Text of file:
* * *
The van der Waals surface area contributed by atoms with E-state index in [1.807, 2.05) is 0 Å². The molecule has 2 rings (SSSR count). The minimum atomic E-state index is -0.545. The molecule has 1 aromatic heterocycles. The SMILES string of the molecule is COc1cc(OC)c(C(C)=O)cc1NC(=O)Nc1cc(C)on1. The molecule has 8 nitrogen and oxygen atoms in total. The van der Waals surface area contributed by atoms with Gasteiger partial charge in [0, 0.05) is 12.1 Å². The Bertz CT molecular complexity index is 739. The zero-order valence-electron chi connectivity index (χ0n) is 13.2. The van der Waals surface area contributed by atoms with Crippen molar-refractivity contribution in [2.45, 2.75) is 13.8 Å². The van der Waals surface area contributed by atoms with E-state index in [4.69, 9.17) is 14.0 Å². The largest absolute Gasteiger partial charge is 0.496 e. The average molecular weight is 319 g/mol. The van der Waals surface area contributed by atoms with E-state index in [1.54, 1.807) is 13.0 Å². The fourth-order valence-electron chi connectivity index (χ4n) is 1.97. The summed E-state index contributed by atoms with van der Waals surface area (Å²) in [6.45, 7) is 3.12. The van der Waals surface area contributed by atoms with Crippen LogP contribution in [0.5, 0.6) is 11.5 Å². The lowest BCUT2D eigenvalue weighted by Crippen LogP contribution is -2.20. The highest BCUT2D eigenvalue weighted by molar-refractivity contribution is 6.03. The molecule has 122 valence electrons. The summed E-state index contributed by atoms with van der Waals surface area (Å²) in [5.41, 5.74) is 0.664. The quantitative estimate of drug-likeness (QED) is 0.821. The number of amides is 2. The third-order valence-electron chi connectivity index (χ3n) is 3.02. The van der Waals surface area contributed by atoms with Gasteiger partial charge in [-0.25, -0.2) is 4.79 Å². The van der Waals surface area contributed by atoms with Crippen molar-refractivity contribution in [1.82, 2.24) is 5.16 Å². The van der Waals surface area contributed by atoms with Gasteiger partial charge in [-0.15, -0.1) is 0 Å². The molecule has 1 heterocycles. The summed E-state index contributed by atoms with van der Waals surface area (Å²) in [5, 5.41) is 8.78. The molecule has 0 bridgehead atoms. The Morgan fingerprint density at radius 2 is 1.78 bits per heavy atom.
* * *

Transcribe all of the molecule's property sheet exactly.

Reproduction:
The van der Waals surface area contributed by atoms with E-state index in [1.807, 2.05) is 0 Å². The molecule has 2 rings (SSSR count). The minimum atomic E-state index is -0.545. The molecule has 1 aromatic heterocycles. The SMILES string of the molecule is COc1cc(OC)c(C(C)=O)cc1NC(=O)Nc1cc(C)on1. The molecule has 8 nitrogen and oxygen atoms in total. The van der Waals surface area contributed by atoms with Gasteiger partial charge in [0, 0.05) is 12.1 Å². The Bertz CT molecular complexity index is 739. The zero-order valence-electron chi connectivity index (χ0n) is 13.2. The van der Waals surface area contributed by atoms with Crippen molar-refractivity contribution in [2.45, 2.75) is 13.8 Å². The van der Waals surface area contributed by atoms with E-state index in [4.69, 9.17) is 14.0 Å². The largest absolute Gasteiger partial charge is 0.496 e. The average molecular weight is 319 g/mol. The van der Waals surface area contributed by atoms with E-state index in [1.54, 1.807) is 13.0 Å². The fourth-order valence-electron chi connectivity index (χ4n) is 1.97. The summed E-state index contributed by atoms with van der Waals surface area (Å²) in [6.45, 7) is 3.12. The van der Waals surface area contributed by atoms with Crippen LogP contribution in [0.5, 0.6) is 11.5 Å². The lowest BCUT2D eigenvalue weighted by Crippen LogP contribution is -2.20. The highest BCUT2D eigenvalue weighted by molar-refractivity contribution is 6.03. The molecule has 122 valence electrons. The summed E-state index contributed by atoms with van der Waals surface area (Å²) in [5.41, 5.74) is 0.664. The quantitative estimate of drug-likeness (QED) is 0.821. The number of amides is 2. The third-order valence-electron chi connectivity index (χ3n) is 3.02. The van der Waals surface area contributed by atoms with Gasteiger partial charge in [-0.25, -0.2) is 4.79 Å². The van der Waals surface area contributed by atoms with Crippen molar-refractivity contribution in [1.82, 2.24) is 5.16 Å². The van der Waals surface area contributed by atoms with Gasteiger partial charge in [-0.15, -0.1) is 0 Å². The molecule has 1 heterocycles. The summed E-state index contributed by atoms with van der Waals surface area (Å²) in [5, 5.41) is 8.78. The molecule has 0 bridgehead atoms. The Morgan fingerprint density at radius 2 is 1.78 bits per heavy atom.